" Who sway d the sceptre, where prolific Nile 
" With various simples clothes the fat ned soil 
" From Paon sprung, their patron God imparts 
u To all the Pharian race his healing arts ^" 


5. The last cause I shall mention were the dotages 
of judicial Astrology. But whether giving to each of 
their Gods a Star over which to preside was the cause 
or effect of this folly, may be disputed ; because, I be 
lieve, it was sometimes one, and sometimes the other. 
Yet it gave frequent occasion to call an extraordinary 
person the son of that God or Goddess under whose 
planet he was bom. 

Thus have I endeavoured to discover and lay open 
the true causes of all that confusion which goes under 
the name of the History of the heroic ages. Those false 
facts, therefore, and the mistaken conclusion drawn from 
them by Sir Isaac Newton to support the identity of 
Osiris and Sesostris, being detected, general tradition, 
which vouches for their real diversity, is reinstated in 



3K cii rgWHOtlcc. yAatpfpa* m? rtp^ow*lo. JA. ]9. VCF. 731. 

c* ?j ya^ n^evoj iVj 7v0A?j. o^. ^. var, 231. 



its credit : whose testimony likewise, as I have gone 
along, I have not neglected occasionally to support by 
divers corroborating circumstances. 

I might indeed have taken a very different route through 
this Land of Fables, to the confutation of his hypothesis; 
by opposing adventure to adventure, and genealogy to 
genealogy j and have formed upon them, as others have 
done before me, a system of chronology directly opposite 
to our illustrious Author s. But this, instead of relieving 
the reader, would only have put him in mind of the old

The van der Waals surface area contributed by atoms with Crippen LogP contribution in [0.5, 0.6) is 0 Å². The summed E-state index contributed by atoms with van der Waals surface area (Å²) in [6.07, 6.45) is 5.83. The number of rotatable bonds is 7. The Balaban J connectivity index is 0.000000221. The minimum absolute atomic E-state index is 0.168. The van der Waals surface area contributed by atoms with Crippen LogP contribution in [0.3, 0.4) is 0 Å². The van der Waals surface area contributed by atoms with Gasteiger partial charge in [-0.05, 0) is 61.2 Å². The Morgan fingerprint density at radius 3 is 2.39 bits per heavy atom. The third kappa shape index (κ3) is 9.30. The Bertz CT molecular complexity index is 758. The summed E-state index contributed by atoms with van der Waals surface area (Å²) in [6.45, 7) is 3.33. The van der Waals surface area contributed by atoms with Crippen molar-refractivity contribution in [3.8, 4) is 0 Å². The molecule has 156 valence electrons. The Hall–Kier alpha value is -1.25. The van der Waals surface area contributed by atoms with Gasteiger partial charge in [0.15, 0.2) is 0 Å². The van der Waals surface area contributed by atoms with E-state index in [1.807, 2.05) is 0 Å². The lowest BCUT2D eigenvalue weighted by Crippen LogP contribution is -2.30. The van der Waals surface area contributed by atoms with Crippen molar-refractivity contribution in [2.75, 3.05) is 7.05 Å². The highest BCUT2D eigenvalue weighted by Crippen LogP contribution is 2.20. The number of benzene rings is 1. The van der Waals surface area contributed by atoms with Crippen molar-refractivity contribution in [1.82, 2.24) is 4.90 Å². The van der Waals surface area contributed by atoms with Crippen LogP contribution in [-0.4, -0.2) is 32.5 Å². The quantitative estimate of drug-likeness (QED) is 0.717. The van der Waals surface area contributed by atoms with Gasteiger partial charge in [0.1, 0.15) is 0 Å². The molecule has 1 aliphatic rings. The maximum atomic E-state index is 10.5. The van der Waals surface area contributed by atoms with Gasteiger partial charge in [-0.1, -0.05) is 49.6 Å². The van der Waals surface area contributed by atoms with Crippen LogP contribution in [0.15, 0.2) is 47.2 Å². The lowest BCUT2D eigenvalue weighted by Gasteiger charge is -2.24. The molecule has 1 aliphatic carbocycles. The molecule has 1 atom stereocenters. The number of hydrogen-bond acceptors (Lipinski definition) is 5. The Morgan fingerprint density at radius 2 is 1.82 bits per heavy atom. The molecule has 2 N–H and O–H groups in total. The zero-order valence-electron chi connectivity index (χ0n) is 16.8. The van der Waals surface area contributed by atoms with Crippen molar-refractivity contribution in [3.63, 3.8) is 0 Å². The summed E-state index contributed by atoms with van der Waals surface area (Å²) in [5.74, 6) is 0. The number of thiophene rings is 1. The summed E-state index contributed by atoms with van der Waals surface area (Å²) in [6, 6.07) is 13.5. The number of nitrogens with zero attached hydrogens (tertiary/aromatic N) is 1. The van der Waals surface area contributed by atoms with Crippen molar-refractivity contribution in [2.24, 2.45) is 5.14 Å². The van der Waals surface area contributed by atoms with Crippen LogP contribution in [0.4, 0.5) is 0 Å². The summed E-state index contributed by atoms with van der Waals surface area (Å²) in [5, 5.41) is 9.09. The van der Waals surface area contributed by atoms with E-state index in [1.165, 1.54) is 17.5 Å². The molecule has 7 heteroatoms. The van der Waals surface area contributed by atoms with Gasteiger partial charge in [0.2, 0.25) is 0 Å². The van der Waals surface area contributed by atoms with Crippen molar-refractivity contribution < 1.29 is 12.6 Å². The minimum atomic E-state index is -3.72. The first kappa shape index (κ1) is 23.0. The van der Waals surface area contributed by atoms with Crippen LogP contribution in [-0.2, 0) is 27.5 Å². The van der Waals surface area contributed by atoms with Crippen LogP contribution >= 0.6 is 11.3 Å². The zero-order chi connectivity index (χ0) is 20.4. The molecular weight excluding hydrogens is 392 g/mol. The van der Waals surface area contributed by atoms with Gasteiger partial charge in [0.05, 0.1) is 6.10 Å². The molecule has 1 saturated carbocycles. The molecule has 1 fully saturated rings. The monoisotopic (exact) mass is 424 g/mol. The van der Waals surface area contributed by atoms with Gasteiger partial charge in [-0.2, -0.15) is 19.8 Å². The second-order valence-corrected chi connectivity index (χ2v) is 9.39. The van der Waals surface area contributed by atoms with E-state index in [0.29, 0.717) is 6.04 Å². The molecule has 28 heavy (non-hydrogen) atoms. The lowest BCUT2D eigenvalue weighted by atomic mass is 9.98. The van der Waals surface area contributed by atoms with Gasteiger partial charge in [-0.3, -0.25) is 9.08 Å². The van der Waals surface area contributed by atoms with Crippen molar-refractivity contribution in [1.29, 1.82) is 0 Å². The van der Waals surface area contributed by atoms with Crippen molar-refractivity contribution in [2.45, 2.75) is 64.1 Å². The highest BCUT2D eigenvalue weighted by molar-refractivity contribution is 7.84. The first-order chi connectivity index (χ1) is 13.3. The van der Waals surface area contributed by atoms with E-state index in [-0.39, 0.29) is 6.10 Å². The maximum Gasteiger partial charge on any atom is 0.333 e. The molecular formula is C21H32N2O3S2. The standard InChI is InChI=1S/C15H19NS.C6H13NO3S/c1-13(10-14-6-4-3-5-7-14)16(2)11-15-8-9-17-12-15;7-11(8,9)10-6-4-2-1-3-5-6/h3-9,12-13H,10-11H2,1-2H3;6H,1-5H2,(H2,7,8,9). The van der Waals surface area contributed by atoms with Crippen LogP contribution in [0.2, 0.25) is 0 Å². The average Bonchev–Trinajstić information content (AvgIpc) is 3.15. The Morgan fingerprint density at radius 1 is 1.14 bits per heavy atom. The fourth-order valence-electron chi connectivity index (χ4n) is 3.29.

man s complaint ; Incertior sum multo quant dudum. 
I have therefore attempted a way of greater certainty, 
in an explanation of the general principles and practices 
of ancient Superstition ; of which, their mythologic his 
tory was the fruits : And by this it appears that all 
these pretended Facts, on which Sir Isaac Newton sup 
ports his hypothesis of the identity of OSIRIS and SESOS- 
TRIS, are mere Fables, invented to confound all times 
and aeras, and therefore most unhappily chosen for one 
of the means of regulating and reforming the ancient 


But although I could have given no reasonable ac 
count of these mistaken facts, from which Sir Isaac 
Newton infers the identity, I was still able to prove the 
falsehood of that supposed identity, by the consequences 
that follow from it : not only by those which our great 
Author would not, but by those which he would, ven 
ture to admit. Both of which directly contradict SCRIP 
TURE and the NATURE OF THINGS. So that, as before 
I proved the error of his conclusion from the falsehood of 
his premisses ; I now begin at the other end, and shall 
prove the falsehood of his premisses from the error of his 

I. I have, in the third and fourth sections of this book, 
shewn at large, from sacred Scripture, illustrated and 
confirmed by profane Antiquity, that Egypt was a polite 
and powerful Empire at the egression of the Israelites. 
This is alone sufficient to overthrow Sir Isaac Newton s 
whole system. But to make the truth still more evident, 
it may be proper to take a particular, though short, view 
of the necessary consequences which follow from the sup 


posed identify of Osiris and Sesostris. These may be 
divided into two parts ; such as our great author hath 
ventured to own ; and such as, for their apparent falsehood, 
he was obliged to pass over in silence. 

To begin with the latter. Those very historic? on 
which Sir Isaac builds his identity, tell us that Osiris 
and his wife and sister I sis were the professed patron